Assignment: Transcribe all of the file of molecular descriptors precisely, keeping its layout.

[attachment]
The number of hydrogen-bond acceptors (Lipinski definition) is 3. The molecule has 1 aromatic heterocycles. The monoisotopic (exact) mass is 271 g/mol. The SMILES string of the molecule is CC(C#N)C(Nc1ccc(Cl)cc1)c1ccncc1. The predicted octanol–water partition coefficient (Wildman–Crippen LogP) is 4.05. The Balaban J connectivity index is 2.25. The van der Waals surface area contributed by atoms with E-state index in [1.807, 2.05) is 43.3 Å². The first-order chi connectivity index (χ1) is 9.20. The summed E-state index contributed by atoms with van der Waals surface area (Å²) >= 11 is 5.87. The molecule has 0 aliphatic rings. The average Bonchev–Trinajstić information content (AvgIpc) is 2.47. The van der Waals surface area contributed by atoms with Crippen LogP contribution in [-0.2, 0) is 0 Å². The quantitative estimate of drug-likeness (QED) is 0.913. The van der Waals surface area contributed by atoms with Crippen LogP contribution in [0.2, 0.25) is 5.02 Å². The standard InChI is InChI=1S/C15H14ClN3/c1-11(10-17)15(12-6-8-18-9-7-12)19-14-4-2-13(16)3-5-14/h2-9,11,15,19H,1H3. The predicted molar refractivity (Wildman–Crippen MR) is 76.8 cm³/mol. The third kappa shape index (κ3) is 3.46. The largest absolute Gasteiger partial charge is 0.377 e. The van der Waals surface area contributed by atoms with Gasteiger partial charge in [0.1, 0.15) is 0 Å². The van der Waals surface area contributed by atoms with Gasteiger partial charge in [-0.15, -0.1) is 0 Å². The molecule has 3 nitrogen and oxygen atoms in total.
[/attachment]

The number of hydrogen-bond acceptors (Lipinski definition) is 3. The molecule has 1 aromatic heterocycles. The monoisotopic (exact) mass is 271 g/mol. The SMILES string of the molecule is CC(C#N)C(Nc1ccc(Cl)cc1)c1ccncc1. The predicted octanol–water partition coefficient (Wildman–Crippen LogP) is 4.05. The Balaban J connectivity index is 2.25. The van der Waals surface area contributed by atoms with E-state index in [1.807, 2.05) is 43.3 Å². The first-order chi connectivity index (χ1) is 9.20. The summed E-state index contributed by atoms with van der Waals surface area (Å²) >= 11 is 5.87. The molecule has 0 aliphatic rings. The average Bonchev–Trinajstić information content (AvgIpc) is 2.47. The van der Waals surface area contributed by atoms with Crippen LogP contribution in [-0.2, 0) is 0 Å². The quantitative estimate of drug-likeness (QED) is 0.913. The van der Waals surface area contributed by atoms with Crippen LogP contribution in [0.2, 0.25) is 5.02 Å². The standard InChI is InChI=1S/C15H14ClN3/c1-11(10-17)15(12-6-8-18-9-7-12)19-14-4-2-13(16)3-5-14/h2-9,11,15,19H,1H3. The predicted molar refractivity (Wildman–Crippen MR) is 76.8 cm³/mol. The third kappa shape index (κ3) is 3.46. The largest absolute Gasteiger partial charge is 0.377 e. The van der Waals surface area contributed by atoms with Gasteiger partial charge in [0.1, 0.15) is 0 Å². The van der Waals surface area contributed by atoms with Gasteiger partial charge in [-0.15, -0.1) is 0 Å². The molecule has 3 nitrogen and oxygen atoms in total.